Lewy Body Disease

Lewy Body Disease is a disease associated with dementia.[1][2] Lewy Body Disease causes a decline in brain functions.[1] Lewy bodies are proteins found in the brain that cause a disruption in some mental abilities. [1] Symptoms of Lewy Body Disease include drowsiness and loss of attention.[1]

  1. Mayoclinic.org. (April 17, 2013.) Lewy body dementia. Retrieved December 2, 2015, from http://www.mayoclinic.org/diseases-conditions/lewy-body-dementia/basics/definition/con-20025038
  2. LBDA.org. (n.d.) What is LBD? Retrieved December 2, 2015, from http://www.lbda.org/category/3437/what-is-lbd.htm

Long Term Care

Long Term Care is everyday care to assist in daily needs.[1] Some vital Long Term Care needs are bathing, eating, dressing, but depending on someone’s need, the care can be individualized.[1] As needs vary, so can length of Long Term Care.[2]

  1. Longtermcare.gov. (n.d.) What is Long Term Care? Retrieved December 2, 2015, from http://longtermcare.gov/the-basics/what-is-long-term-care/
  2. Longtermcare.gov. (n.d.) How Much Care Will You Need? Retrieved December 2, 2015, from http://longtermcare.gov/the-basics/how-much-care-will-you-need/

Long Term Memory

A Long Term Memory is a memory that lasts for more than a few minutes.[1] Although it may seem as if Long Term Memories are more forgotten over time, they are really just harder to retrieve.[2] Long Term Memories are not all strong memories, some can be weaker and need to be triggered in order to be remembered. [2]

  1. Human-memory.net. (n.d.) Long Term Memory. Retrieved December 2, 2015, from http://www.human-memory.net/types_long.html
  2. BrainHQ.com. (n.d.) Long Term Memory. Retrieved December 2, 2015, from http://www.brainhq.com/brain-resources/memory/types-of-memory/long-term-memory

Memory Care

Memory Care is care in a secure facility given to patients with Alzheimer’s disease, dementia or loss of memory.[1] Memory Care gives patients help with daily routine activities that can no longer be performed alone. [1] Memory Care facilities often go beyond just daily routine and into medical care and support. [1][2] Facilities for Memory Care provide round-the-clock staff and scheduled activities. [1][2]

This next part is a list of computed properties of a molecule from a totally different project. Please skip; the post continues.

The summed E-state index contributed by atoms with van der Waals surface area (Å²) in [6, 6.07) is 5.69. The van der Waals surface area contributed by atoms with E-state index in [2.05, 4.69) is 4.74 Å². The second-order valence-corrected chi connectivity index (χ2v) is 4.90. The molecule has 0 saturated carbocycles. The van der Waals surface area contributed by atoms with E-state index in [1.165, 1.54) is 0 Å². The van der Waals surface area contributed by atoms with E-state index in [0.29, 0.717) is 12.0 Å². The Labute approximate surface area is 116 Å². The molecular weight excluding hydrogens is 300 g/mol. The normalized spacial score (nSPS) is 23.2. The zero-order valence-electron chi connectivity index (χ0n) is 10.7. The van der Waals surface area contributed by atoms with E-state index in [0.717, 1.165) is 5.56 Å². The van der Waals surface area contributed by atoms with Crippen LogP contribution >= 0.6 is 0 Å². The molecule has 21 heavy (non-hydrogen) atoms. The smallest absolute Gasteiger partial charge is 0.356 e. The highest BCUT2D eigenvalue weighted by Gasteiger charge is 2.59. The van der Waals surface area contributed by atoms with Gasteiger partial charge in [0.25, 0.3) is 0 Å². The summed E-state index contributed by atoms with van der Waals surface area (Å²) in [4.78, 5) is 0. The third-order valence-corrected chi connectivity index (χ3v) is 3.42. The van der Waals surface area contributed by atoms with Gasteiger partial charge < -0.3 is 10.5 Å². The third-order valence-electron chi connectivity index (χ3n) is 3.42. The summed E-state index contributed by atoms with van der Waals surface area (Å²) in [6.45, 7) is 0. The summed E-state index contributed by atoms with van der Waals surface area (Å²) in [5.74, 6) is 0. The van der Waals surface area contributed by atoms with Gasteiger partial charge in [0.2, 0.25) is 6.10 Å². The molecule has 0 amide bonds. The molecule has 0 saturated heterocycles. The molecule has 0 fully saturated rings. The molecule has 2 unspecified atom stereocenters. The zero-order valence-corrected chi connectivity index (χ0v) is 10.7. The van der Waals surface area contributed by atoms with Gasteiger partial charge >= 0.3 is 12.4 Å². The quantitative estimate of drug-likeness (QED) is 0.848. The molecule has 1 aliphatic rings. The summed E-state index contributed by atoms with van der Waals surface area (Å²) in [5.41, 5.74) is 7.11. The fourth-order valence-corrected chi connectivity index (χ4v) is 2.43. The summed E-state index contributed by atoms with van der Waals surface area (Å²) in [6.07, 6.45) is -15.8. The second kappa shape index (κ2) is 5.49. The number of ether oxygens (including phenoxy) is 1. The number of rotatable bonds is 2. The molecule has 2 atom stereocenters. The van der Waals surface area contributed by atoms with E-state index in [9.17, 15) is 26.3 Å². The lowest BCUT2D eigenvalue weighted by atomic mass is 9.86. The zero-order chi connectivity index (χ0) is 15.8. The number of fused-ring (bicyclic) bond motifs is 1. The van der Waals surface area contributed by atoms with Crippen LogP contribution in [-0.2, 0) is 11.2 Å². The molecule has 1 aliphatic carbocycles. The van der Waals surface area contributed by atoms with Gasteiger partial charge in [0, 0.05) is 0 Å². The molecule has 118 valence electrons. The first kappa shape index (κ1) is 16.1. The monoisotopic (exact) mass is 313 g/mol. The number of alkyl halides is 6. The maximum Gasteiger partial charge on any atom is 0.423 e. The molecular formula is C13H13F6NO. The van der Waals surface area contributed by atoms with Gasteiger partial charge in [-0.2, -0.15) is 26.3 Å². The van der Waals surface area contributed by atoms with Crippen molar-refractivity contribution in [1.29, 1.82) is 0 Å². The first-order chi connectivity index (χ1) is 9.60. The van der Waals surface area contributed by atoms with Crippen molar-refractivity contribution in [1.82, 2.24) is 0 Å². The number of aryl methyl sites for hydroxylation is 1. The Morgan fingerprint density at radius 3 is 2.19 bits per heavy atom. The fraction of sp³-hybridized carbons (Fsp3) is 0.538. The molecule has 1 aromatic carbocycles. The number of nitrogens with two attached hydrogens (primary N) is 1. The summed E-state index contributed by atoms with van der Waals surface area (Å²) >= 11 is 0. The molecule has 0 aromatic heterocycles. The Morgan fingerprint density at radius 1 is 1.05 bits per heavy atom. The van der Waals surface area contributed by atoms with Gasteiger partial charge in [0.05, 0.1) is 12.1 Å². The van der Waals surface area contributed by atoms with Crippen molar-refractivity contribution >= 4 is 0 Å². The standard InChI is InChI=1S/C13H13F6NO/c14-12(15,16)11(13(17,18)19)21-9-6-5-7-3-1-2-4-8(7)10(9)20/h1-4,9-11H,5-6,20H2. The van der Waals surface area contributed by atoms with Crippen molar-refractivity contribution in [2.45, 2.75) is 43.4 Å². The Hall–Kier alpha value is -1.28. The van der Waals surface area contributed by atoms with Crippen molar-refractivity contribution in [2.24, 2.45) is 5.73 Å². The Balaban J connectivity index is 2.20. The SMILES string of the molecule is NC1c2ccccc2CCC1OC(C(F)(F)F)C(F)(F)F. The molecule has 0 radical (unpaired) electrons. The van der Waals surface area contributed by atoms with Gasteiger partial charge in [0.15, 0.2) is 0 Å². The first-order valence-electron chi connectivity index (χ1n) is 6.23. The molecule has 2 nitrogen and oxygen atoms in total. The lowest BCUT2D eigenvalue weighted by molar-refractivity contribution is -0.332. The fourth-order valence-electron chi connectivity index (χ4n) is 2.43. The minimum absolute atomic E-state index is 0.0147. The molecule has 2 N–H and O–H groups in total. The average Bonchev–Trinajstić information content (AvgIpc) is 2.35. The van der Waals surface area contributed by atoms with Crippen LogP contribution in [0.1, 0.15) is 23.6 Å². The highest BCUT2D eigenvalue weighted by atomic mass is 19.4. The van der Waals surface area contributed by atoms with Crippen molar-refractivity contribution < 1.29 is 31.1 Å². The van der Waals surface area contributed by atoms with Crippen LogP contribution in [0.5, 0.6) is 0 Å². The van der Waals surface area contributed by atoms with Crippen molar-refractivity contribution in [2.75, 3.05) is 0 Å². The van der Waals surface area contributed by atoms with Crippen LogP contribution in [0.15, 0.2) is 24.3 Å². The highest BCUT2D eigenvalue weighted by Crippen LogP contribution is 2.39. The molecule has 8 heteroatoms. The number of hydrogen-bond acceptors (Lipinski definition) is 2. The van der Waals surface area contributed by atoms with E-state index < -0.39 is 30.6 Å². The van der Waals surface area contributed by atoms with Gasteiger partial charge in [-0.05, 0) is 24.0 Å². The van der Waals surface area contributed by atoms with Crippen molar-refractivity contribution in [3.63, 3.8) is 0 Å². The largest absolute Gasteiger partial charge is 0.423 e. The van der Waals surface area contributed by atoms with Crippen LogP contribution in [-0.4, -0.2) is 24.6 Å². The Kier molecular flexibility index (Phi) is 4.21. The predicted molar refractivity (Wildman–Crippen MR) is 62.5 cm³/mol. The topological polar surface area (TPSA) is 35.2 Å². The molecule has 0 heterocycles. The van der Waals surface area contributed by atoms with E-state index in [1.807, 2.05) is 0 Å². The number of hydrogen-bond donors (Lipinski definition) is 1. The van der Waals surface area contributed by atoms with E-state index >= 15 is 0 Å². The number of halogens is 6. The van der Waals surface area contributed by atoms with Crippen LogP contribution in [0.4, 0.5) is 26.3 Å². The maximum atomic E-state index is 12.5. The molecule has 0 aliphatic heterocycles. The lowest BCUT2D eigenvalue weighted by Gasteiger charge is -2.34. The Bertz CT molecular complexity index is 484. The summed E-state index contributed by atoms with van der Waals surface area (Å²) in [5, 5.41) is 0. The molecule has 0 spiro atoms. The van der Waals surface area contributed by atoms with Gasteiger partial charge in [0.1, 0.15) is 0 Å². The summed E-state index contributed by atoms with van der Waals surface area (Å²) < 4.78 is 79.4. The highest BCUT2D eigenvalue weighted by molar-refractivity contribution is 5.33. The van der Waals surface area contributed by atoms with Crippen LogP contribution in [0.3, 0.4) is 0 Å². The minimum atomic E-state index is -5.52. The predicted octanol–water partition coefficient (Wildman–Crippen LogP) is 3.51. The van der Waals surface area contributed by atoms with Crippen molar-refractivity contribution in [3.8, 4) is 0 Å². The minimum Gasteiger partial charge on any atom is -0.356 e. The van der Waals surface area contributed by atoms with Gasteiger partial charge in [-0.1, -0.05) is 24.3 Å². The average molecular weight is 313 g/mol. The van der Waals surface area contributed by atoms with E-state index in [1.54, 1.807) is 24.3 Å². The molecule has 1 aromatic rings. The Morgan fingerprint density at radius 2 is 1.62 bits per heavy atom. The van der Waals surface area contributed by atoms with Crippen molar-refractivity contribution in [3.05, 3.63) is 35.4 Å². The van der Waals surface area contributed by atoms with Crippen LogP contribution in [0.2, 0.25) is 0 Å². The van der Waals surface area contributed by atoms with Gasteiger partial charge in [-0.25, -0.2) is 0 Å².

1. Aplaceformom.com. (n.d.) What is Memory Care? Retrieved December 2, 2015, from http://www.aplaceformom.com/alzheimers-care
  2. Seniorhomes.com (n.d.) What is Memory Care? Retrieved December 2, 2015, from http://www.seniorhomes.com/p/memory-care/

Memory Games

Memory Games are games that are played to improve memory and attention span.[1] Memory games often introduce players to repetition in order to gain knowledge that they otherwise would not be able to retain.[1] Repetition improves memory retention.[1]

  1. Brainmetrix.com. (n.d.) Memory Games. Retrieved December 2, 2015, from http://www.brainmetrix.com/memory-game/

Memory Loss

Memory Loss can include anything from general forgetfulness to Alzheimer’s disease.[1][2] Normal memory loss does not need treatment, but if memory loss escalates, medical help should be seeked.[2] Memory Loss can occur from trauma or throughout daily activity.[1]

  1. WebMD.com. (n.d.) Memory Loss. Retrieved December 2, 2015, from http://www.webmd.com/brain/memory-loss
  2. Mayoclinic.org. (June 5, 2014.) Memory Loss: When to seek help. Retrieved December 2, 2015, from http://www.mayoclinic.org/diseases-conditions/alzheimers-disease/in-depth/memory-loss/art-20046326

Nursing Homes

Nursing Homes are care facilities for seniors that offer attention to all senior needs at all times.[1][2] Nursing homes are just one level short of hospital care.[2] All types of therapy can be offered at nursing homes.[1] Each patient in a nursing home is supervised 24/7 and all of their individual medical and personal needs are taken care of.[2]

  1. Nlm.nih.gov. (n.d.) Nursing Homes. Retrieved December 2, 2015, from https://www.nlm.nih.gov/medlineplus/nursinghomes.html
  2. Helpguide.org. (July 2015.) A Guide To Nursing Homes. Retrieved December 2, 2015, from http://www.helpguide.org/articles/senior-housing/guide-to-nursing-homes.htm

Occupational Therapist

An Occupational Therapist is a therapist that helps people live their daily life to the best it can be.[1] Occupational Therapists can help evaluate different parts of their patient’s life in order to positively optimize their life.[1] Occupational Therapists often work in hospitals or their own offices.[2]

  1. Aota.org. (n.d.) About Occupational Therapy. Retrieved December 2, 2015, from http://www.aota.org/about-occupational-therapy.aspx
  2. Explorehealthcareers.org. (n.d.) Occupational Therapist. Retrieved December 2, 2015, from http://explorehealthcareers.org/en/career/6/Occupational_Therapist